Exposure to non-steroidal anti-inflammatory drugs during pregnancy and risk of miscarriage

In general, there is a very low frequency of serious adverse reactions to the rabies PEP regimen. Local pain, headache and low-grade fever may follow administration of HRIG. Pain, erythema, swelling, itching, and other mild local reactions are reported among 11-90% of vaccines. Rabies PEP should not be interrupted or discontinued because of local or mild systemic adverse reactions to rabies vaccine. Non-steroidal anti-inflammatory drugs and antipyretic agents, such as ibuprofen or acetaminophen, may be used to control mild adverse reactions.

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To minimize the potential risk for an adverse GI event in patients treated with an NSAID, the lowest effective dose should be used for the shortest possible duration. Patients and physicians should remain alert for signs and symptoms of GI ulceration and bleeding during NSAID therapy and promptly initiate additional evaluation and treatment if a serious GI adverse event is suspected. This should include discontinuation of the NSAID until a serious GI adverse event is ruled out. For high risk patients, alternate therapies that do not involve NSAIDs should be considered.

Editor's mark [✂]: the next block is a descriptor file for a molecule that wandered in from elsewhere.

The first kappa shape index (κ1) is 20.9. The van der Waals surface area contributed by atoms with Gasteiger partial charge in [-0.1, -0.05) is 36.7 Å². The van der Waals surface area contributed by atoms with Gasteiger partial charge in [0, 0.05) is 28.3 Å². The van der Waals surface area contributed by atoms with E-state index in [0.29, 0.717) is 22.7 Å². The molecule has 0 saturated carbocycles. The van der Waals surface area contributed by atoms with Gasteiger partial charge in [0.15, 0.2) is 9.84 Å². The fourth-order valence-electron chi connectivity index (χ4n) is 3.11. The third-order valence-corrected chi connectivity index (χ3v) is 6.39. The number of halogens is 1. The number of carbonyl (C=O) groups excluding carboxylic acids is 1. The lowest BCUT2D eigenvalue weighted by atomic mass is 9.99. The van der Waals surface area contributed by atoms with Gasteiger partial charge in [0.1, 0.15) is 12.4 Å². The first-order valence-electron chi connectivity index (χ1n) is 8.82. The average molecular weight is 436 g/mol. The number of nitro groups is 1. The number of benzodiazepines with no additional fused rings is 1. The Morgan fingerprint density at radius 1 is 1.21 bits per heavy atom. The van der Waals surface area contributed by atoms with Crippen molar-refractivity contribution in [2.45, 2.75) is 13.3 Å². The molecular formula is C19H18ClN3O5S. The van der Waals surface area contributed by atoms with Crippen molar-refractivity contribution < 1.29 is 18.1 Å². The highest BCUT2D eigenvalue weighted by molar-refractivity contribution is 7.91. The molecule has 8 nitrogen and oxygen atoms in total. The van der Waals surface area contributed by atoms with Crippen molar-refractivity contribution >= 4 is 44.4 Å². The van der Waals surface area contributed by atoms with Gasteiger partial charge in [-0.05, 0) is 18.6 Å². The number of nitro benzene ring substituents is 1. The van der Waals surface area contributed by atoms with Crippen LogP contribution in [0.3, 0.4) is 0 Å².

BRCA1 and BRCA2 mutations confer a high risk of breast cancer in carriers (high-penetrance). Women with a BRCA1 or BRCA2 mutation have a 45-65% chance of developing breast cancer by age 70.[ 7 ] BRCA1/2 mutation-carriers have higher breast cancer risk compared with the general population in all age groups.[ 1 ] BRCA2-negative women with a BRCA2-carrying first-degree relative may also have increased breast cancer risk, a small UK cohort study showed.[ 8 ] Higher sex hormone levels in BRCA mutation carriers may explain some of the increased risk.[ 9 ]

Exposure to non-steroidal anti-inflammatory drugs during pregnancy and risk of miscarriage

exposure to non-steroidal anti-inflammatory drugs during pregnancy and risk of miscarriage

BRCA1 and BRCA2 mutations confer a high risk of breast cancer in carriers (high-penetrance). Women with a BRCA1 or BRCA2 mutation have a 45-65% chance of developing breast cancer by age 70.[ 7 ] BRCA1/2 mutation-carriers have higher breast cancer risk compared with the general population in all age groups.[ 1 ] BRCA2-negative women with a BRCA2-carrying first-degree relative may also have increased breast cancer risk, a small UK cohort study showed.[ 8 ] Higher sex hormone levels in BRCA mutation carriers may explain some of the increased risk.[ 9 ]

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exposure to non-steroidal anti-inflammatory drugs during pregnancy and risk of miscarriageexposure to non-steroidal anti-inflammatory drugs during pregnancy and risk of miscarriageexposure to non-steroidal anti-inflammatory drugs during pregnancy and risk of miscarriageexposure to non-steroidal anti-inflammatory drugs during pregnancy and risk of miscarriageexposure to non-steroidal anti-inflammatory drugs during pregnancy and risk of miscarriage

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